Timothy's other criticisms are not all easy to make sense of. At one point he claims that there is no definitive "swastika" meme - saying that its shape can be arrived at in various ways, it can be called different things and it can mean different things. I think that such a criticism bounces off the target. There's heritable information that evolves when swastikas are transmitted down the generations. Maybe there's no "definitive" haemoglobin gene either - because of all the variants out there - but: so what? Who ever said that genes or memes needed to exist in "definitive" forms in the first place. Sure, we talk about the "haemoglobin gene" and the "swastika meme" - but that doesn't mean that anyone actually thinks these things are crisp natural categories with no blurring at the edges. Genes and memes can both be duplicated and then gradually mutate out of all recognition. This criticism seems to be attacking a straw man - and it fails to properly identify anyone who holds the position it is criticising.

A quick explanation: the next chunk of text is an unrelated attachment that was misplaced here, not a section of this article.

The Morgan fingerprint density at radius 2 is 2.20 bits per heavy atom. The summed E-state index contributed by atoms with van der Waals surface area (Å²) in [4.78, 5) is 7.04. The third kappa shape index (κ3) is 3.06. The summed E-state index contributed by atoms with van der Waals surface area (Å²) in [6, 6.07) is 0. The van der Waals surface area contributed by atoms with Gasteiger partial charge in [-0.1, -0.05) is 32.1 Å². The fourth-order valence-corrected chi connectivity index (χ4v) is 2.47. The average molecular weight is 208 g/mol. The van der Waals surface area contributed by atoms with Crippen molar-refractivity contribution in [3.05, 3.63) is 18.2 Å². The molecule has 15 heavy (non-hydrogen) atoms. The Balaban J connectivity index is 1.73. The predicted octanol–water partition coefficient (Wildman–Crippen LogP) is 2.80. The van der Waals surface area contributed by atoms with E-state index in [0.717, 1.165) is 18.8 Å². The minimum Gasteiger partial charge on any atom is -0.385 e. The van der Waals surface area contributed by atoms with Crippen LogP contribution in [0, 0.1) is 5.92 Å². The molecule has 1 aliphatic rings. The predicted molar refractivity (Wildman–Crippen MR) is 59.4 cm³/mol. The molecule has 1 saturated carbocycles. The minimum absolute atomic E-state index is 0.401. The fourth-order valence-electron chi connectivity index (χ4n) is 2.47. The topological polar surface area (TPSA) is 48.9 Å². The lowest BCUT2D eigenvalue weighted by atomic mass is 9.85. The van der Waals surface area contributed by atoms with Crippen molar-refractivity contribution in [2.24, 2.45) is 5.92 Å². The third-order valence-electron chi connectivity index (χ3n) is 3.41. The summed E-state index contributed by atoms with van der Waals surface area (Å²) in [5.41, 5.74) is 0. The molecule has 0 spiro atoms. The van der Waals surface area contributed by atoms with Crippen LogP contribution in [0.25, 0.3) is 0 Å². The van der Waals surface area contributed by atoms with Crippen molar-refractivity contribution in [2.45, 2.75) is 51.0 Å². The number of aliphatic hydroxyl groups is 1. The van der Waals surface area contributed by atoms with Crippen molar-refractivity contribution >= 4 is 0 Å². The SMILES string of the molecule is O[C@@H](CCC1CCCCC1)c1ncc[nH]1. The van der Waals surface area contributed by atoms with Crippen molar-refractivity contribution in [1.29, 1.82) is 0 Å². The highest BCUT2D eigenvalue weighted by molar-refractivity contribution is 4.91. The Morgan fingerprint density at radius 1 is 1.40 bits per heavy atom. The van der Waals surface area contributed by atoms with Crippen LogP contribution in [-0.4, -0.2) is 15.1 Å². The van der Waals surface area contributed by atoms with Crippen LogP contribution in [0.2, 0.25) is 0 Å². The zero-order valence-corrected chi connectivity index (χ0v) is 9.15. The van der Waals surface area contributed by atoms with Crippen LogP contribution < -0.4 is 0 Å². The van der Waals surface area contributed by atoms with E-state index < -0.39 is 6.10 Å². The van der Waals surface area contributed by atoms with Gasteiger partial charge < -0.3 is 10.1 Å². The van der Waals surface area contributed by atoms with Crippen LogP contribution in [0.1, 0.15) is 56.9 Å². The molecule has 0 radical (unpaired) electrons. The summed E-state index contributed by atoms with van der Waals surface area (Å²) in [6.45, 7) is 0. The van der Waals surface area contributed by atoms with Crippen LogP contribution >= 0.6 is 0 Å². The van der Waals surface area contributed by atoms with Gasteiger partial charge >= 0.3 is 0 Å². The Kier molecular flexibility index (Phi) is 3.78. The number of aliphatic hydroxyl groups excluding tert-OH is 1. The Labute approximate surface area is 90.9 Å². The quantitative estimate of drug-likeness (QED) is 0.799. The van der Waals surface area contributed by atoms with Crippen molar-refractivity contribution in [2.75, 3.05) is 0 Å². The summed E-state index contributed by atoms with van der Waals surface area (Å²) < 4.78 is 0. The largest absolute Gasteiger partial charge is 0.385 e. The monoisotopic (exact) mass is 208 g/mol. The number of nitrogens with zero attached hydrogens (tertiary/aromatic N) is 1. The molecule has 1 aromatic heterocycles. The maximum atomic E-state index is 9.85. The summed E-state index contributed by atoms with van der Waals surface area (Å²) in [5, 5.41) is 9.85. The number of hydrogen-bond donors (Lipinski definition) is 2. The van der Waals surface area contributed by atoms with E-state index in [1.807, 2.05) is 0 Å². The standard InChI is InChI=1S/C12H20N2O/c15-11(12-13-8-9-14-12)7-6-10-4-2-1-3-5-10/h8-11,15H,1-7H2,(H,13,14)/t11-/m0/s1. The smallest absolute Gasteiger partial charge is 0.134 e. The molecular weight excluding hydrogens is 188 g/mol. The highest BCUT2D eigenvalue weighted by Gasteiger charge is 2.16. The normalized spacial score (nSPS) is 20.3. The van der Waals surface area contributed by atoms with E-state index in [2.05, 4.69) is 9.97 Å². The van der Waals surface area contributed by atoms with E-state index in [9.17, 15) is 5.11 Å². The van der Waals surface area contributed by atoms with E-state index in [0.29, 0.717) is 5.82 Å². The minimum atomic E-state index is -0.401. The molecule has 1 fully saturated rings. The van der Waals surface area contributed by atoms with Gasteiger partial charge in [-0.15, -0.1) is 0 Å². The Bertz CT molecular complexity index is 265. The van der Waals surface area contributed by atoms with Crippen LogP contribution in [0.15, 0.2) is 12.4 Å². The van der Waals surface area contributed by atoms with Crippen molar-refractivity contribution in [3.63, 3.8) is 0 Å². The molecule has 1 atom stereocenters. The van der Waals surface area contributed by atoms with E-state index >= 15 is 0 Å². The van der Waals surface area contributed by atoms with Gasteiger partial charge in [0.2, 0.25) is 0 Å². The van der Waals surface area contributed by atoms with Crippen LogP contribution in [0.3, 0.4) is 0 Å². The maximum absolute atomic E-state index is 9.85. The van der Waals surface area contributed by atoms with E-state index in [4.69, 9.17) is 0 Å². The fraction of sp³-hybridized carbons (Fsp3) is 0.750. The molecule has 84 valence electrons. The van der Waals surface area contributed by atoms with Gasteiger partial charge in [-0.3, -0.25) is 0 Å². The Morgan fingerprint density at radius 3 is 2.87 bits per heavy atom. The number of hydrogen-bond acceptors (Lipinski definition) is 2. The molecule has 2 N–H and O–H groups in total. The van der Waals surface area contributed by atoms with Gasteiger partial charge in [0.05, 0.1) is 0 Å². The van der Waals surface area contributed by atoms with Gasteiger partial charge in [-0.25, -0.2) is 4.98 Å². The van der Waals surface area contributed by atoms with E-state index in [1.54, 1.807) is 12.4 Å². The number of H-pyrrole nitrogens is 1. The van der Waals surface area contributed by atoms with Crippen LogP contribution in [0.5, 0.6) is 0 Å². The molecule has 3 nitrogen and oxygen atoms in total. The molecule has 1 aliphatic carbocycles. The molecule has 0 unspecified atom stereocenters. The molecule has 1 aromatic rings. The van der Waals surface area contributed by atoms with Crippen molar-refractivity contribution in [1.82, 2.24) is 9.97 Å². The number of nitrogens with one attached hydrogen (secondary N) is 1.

I didn't find too much of value in Timothy's effort here. He joins a long line of people who produce poor quality criticsms of memetics - apparently through failing to find a sympathetic interpretation of it - and then go on to promote their own pet ideas and terminology for cultural evolution. His ideas about symbiosis and baby slings were of much better quality.
Thursday, 23 February 2012
Yes, there's a revolution in our understanding of inheritance. The number one player is human culture. The next biggest player is environmental inheritance. The new epigenetics appears to be the science of inheritance that isn't mediated via DNA, culture or the environment. Great: that will really help! The term "epigenetics" is defined to include all non-DNA mediated inheritance - but those involved don't seem to know about cultural or environmental inheritance. It's as though there's a blind spot that obscures both of the elephants in the room. It is a hopeless, unscientific approach.